The Church of St. Engratia, the National Pantheon
It was the Church of Saint Engratia when it was built in 1682, but became the National Pantheon in 1916. Its large dome was only completed in 1966, making it the monument that took the longest to complete in all of Portugal. There’s even an expression in the country for something that takes forever -- “a job like St. Engratia.”
The marble interior of the National Pantheon
It’s said that its construction took forever because it stands on the site of a previous church that was desecrated by a robbery in 1630. A Jew was blamed and executed, only to be exonerated later. Before dying, he said that a new church would never be completed, due to the conviction of an innocent man. He seemed to have prophesied, when the new church collapsed during the first months of construction in 1681 (the cause was the effect of a storm on a poorly-built foundation).
The terrace by the dome of the National Pantheon
It’s considered Portugal’s first baroque monument, but it lacks all the golden ornamentation and blue-and-white tile panels, so typical of Portuguese baroque. Instead, its interior is inspired by St. Peter’s Basilica in Rome, and made up of colored marble.
One of Lisbon's most beautiful tiled buildings can be seen by the National Pantheon
Built on an octagonal floor plan centered on a Greek cross, it holds the tombs and cenotaphs of the country’s most important or famous cultural figures, like explorers, presidents, poets, and even Fado diva Amália Rodrigues.
The Botto Machado Garden and its kiosk café face the National Pantheon
The main reason for a visit, however, is the large terrace by the dome, which offers a view over Alfama and the river. Try visiting on a Saturday or Tuesday morning, when the city’s flea market takes place in the shadow of the monument.
Tile mural by artist André Saraiva (aka Mr. A) below the Botto Machado Garden
At the flea market site, notice one of Lisbon’s most beautiful tiled buildings, which is now a hotel (see below). The blue, yellow and white tiles date from 1860, and were created in the romantic style of the time, inspired by Baroque architecture.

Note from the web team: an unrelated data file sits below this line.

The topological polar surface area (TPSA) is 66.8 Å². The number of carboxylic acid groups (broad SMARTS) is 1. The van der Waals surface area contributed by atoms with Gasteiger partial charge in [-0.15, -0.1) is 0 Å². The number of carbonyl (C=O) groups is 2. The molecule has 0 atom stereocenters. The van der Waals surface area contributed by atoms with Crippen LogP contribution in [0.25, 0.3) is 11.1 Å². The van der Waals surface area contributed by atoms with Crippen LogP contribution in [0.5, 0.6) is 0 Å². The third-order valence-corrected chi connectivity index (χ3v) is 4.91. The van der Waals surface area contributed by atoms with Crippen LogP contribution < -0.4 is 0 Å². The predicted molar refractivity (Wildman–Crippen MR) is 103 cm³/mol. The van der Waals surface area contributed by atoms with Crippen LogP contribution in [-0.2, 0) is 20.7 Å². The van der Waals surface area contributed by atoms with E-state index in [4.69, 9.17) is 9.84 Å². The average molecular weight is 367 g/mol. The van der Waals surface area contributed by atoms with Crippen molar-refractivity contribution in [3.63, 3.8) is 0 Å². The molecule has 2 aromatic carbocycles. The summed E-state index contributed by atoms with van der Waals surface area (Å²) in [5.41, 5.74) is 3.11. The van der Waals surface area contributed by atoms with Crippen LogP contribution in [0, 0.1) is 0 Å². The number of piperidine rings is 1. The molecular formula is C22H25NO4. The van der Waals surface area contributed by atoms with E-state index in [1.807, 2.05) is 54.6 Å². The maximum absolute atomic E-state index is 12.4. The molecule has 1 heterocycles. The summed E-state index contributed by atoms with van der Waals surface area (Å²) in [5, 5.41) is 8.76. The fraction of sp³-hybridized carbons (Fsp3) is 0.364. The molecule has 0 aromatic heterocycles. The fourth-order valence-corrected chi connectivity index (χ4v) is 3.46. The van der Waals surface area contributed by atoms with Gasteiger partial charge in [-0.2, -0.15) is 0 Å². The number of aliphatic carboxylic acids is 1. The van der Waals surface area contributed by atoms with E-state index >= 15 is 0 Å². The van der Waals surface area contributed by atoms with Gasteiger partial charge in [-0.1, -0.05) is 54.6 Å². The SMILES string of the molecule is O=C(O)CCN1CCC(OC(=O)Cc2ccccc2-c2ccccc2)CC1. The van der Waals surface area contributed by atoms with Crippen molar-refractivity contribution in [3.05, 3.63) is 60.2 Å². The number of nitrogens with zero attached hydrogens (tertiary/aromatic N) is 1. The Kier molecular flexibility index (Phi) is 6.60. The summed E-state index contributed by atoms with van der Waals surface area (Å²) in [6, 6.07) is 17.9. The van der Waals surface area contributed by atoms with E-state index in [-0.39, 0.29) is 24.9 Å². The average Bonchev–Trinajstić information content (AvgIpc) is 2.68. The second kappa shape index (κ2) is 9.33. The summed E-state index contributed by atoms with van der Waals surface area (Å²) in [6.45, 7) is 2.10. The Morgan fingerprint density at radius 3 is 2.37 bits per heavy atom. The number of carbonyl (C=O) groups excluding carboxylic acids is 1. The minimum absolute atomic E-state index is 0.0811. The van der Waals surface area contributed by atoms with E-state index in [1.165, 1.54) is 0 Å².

End your visit with a break at the Botto Machado Garden, which faces the pantheon and has a kiosk serving refreshments.
How to Get to the National Pantheon
The National Pantheon is a short walk from one of the stops of tram 28. That stop is "Voz do Operário," which is across the street from the Monastery of St. Vincent. Take the street next to the monastery, past the arch (“Arco Grande de Cima”), and you’ll reach Campo de Santana, where the flea market takes place and where you see the Pantheon.
You may ride the tram for free with the Lisboa Card.
Admission and Tickets to the National Pantheon
It's closed on Mondays
A few feet from the National Pantheon is the Monastery of São Vicente de Fora, which offers the best view of the pantheon from its rooftop. If it’s a Tuesday or Saturday, you may also catch the flea market, which is held by the pantheon.
Where to Stay by the National Pantheon
Located in one of Alfama’s most picturesque streets, this property is divided into studios and 1- and 2-bedroom apartments. All guests can relax at the landscaped terrace, where there’s a pool and a view of the dome of the National Pantheon. The fitness room is also open to all. It doesn’t have a restaurant, but all units are equipped with a kitchenette and there are many restaurants nearby. Next door is one of the best spots to listen to fado music in Lisbon, in a former chapel preserving beautiful tile panels.
Casa dell’Arte Club House
By the pantheon you’ll see one of Lisbon’s most beautiful tiled façades, designed in 1860 in the Romantic style, with images of busts creating the illusion of marble. Once an aristocratic residence, it’s now one of Lisbon’s most romantic hotels, with more tile panels throughout the interior. Each suite has an elegant, classic décor, and windows opening to views of the National Pantheon and the Monastery of St. Vincent. It’s also something of an art gallery, with paintings, sculptures and other pieces collected by the owner in different parts of the world.